Gazelle down at Rand

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cage
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Re: Gazelle down at Rand

Unread post by cage » Tue Feb 05, 2019 7:35 am

vildwillie wrote:
Mon Feb 04, 2019 10:27 pm
The memory effects you refer to I could understand or appreciate if we are moving from Aeroplane to helicopter and so on as the two types are very diferent.
The brain, as smart as it can be, is a pretty dumb muscle and it is commonly understood to revert to what it knows best when it's autopilot kicks in under stress.
This doesn't just apply to flying.
It is what can cause someone that has mainly flown aircraft to stick the nose down in an auto, instead of pulling up.
If you are new to a type, as EF suggested, then it is quite possible that when the poop hit the fan you could revert to pushing in the wrong pedal because thats simply what, at a low level, your brain has been trained to do.
It's one of those human factors, that can bite.
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Re: Gazelle down at Rand

Unread post by Jack Welles » Tue Feb 05, 2019 8:05 am

vildwillie wrote:
Mon Feb 04, 2019 10:27 pm
As a helicopter pilot I fly helicopters with counter clockwise rotating as well as clock wise rotating blades, I could not tell you about muscle memory as you refer to, I just know what pedal to apply to stop the yaw I feel in my ass or see over the nose it's instant instinct, and I doubt seasoned helicopter pilots think about it. In all helicopters left pedal is left and right is right, just like American cars the clutch is still on the left as in our cars. Now the indicators in some cars do catch me out when switching :oops:

The memory effects you refer to I could understand or appreciate if we are moving from Aeroplane to helicopter and so on as the two types are very diferent. Cage ....?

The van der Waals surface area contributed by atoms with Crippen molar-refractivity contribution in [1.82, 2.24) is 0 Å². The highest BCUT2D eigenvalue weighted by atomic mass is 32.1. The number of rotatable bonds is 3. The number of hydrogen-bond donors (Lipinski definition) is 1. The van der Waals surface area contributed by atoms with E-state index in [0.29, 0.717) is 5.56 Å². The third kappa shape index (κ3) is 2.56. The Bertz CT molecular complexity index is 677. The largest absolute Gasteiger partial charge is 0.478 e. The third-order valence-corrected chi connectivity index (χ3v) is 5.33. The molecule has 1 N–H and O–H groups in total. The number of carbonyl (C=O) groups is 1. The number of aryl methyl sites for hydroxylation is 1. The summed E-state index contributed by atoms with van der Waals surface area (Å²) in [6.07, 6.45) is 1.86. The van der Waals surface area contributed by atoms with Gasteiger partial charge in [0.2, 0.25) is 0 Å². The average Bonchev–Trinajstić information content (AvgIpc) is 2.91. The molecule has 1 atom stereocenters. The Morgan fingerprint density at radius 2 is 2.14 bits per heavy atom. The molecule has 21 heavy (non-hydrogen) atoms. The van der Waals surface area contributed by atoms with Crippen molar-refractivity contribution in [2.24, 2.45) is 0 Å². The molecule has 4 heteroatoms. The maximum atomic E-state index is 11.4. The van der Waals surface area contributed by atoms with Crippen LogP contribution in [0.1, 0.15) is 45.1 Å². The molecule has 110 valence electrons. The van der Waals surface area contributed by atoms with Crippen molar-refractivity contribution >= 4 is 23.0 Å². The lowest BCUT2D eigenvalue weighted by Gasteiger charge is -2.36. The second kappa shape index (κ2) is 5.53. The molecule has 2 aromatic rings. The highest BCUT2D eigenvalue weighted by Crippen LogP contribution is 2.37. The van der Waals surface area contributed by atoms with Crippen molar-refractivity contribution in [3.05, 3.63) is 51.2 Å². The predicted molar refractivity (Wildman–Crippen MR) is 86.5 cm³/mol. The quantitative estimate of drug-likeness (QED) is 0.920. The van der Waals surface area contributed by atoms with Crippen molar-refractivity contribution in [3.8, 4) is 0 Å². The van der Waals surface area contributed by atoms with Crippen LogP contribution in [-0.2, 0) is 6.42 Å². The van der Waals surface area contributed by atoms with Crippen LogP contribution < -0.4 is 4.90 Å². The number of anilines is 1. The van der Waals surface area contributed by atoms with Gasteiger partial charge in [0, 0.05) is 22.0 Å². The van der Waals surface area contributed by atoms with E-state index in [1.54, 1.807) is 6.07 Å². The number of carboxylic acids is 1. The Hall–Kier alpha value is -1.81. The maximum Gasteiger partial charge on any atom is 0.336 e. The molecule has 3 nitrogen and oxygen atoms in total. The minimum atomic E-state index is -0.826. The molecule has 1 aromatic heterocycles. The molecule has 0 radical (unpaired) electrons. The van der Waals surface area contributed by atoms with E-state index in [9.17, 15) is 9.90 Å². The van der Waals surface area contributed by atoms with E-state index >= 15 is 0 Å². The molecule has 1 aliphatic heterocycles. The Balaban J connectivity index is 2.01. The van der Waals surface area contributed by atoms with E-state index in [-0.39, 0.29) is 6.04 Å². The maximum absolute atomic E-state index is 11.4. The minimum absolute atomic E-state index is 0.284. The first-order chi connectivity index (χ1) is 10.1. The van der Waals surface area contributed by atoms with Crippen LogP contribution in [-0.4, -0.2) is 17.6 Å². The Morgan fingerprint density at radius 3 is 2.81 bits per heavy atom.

FWIW, that's my experience as well. Never thought about the tech side at all, just fly by feel. This is especially so with game work because you're concentrating on what's happening outside and having the helo react to that. Ag by contrast is much more routine manouvering oriented.

Maybe where it could catch one is in a prang. When I wrote off a H300 I "knew" which way to roll the helo so that the mast wasn't pulled down on my head as the blades hit the deck. Then I could believe that one could be caught out in a helo with the blades rotating the other way because it's not an instinctive move honed by experience ... or shouldn't be :lol:
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Re: Gazelle down at Rand

Unread post by Alouette » Tue Feb 05, 2019 8:30 am

The G model has a 1st generation fenestron and its engine power it's less than the other models, not ideal for hot and high. All the other models, including the 342 have the same 2nd generation fenestron and are more than adequate in terms of performance. The service letter mentioned was due to a very thorough investigation by the manufacturer and the British and French militaries following a series of accidents. These were generally low speed manoeuvring with a turn to the left, increasing in rate, with a subsequent roll over. It was found that the pilots assumed loss of control and hadn't used the full right pedal available. In the same way pilots have a mental block and don't use full collective available in a power off autorotation, pilots unfamilar with a gazelle may not use the full deflection available. I'm not saying that this is the case, but it needs to be considered.
This investigation killed the notion of fenestron stall as a possible explanation, as the blades don't stall. The fenestron is affected by tip vortices in the same way as conventional tail rotors, but is more in the line of instability and no loss/lack of control.
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Re: Gazelle down at Rand

Unread post by Peregrine » Tue Feb 05, 2019 4:43 pm

Exactly, Alouette =D>

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